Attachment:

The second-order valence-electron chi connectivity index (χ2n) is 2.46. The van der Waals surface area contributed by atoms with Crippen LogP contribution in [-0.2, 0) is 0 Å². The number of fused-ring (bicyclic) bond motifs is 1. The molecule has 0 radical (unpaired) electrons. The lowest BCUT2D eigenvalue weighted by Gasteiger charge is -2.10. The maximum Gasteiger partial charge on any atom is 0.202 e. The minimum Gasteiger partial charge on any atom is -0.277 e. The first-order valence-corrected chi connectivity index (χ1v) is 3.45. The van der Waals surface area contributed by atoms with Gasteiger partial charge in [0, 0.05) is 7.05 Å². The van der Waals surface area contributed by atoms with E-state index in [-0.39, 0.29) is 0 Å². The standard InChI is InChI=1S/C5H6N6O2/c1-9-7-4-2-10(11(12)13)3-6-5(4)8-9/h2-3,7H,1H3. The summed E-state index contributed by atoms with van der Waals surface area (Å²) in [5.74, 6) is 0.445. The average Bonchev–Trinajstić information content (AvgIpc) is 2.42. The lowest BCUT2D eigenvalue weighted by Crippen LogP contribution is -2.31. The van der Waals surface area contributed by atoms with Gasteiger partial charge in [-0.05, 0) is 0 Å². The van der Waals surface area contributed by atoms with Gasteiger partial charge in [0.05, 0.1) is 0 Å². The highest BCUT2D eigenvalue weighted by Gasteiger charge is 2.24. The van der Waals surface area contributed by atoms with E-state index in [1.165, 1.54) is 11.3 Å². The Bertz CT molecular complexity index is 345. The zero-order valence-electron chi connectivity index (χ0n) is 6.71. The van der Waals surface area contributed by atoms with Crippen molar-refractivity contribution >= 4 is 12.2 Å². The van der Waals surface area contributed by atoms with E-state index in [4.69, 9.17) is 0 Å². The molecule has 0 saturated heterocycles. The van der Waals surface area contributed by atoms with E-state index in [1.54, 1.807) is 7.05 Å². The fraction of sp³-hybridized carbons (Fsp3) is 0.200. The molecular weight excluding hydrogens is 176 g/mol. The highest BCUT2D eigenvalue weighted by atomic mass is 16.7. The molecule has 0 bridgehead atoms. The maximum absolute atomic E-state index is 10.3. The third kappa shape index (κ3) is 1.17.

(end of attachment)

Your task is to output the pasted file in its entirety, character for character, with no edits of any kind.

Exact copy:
The second-order valence-electron chi connectivity index (χ2n) is 2.46. The van der Waals surface area contributed by atoms with Crippen LogP contribution in [-0.2, 0) is 0 Å². The number of fused-ring (bicyclic) bond motifs is 1. The molecule has 0 radical (unpaired) electrons. The lowest BCUT2D eigenvalue weighted by Gasteiger charge is -2.10. The maximum Gasteiger partial charge on any atom is 0.202 e. The minimum Gasteiger partial charge on any atom is -0.277 e. The first-order valence-corrected chi connectivity index (χ1v) is 3.45. The van der Waals surface area contributed by atoms with Gasteiger partial charge in [0, 0.05) is 7.05 Å². The van der Waals surface area contributed by atoms with E-state index in [-0.39, 0.29) is 0 Å². The standard InChI is InChI=1S/C5H6N6O2/c1-9-7-4-2-10(11(12)13)3-6-5(4)8-9/h2-3,7H,1H3. The summed E-state index contributed by atoms with van der Waals surface area (Å²) in [5.74, 6) is 0.445. The average Bonchev–Trinajstić information content (AvgIpc) is 2.42. The lowest BCUT2D eigenvalue weighted by Crippen LogP contribution is -2.31. The van der Waals surface area contributed by atoms with Gasteiger partial charge in [-0.05, 0) is 0 Å². The van der Waals surface area contributed by atoms with Gasteiger partial charge in [0.05, 0.1) is 0 Å². The highest BCUT2D eigenvalue weighted by Gasteiger charge is 2.24. The van der Waals surface area contributed by atoms with E-state index in [1.165, 1.54) is 11.3 Å². The Bertz CT molecular complexity index is 345. The zero-order valence-electron chi connectivity index (χ0n) is 6.71. The van der Waals surface area contributed by atoms with Crippen molar-refractivity contribution >= 4 is 12.2 Å². The van der Waals surface area contributed by atoms with E-state index in [4.69, 9.17) is 0 Å². The molecule has 0 saturated heterocycles. The van der Waals surface area contributed by atoms with E-state index in [1.54, 1.807) is 7.05 Å². The fraction of sp³-hybridized carbons (Fsp3) is 0.200. The molecular weight excluding hydrogens is 176 g/mol. The highest BCUT2D eigenvalue weighted by atomic mass is 16.7. The molecule has 0 bridgehead atoms. The maximum absolute atomic E-state index is 10.3. The third kappa shape index (κ3) is 1.17.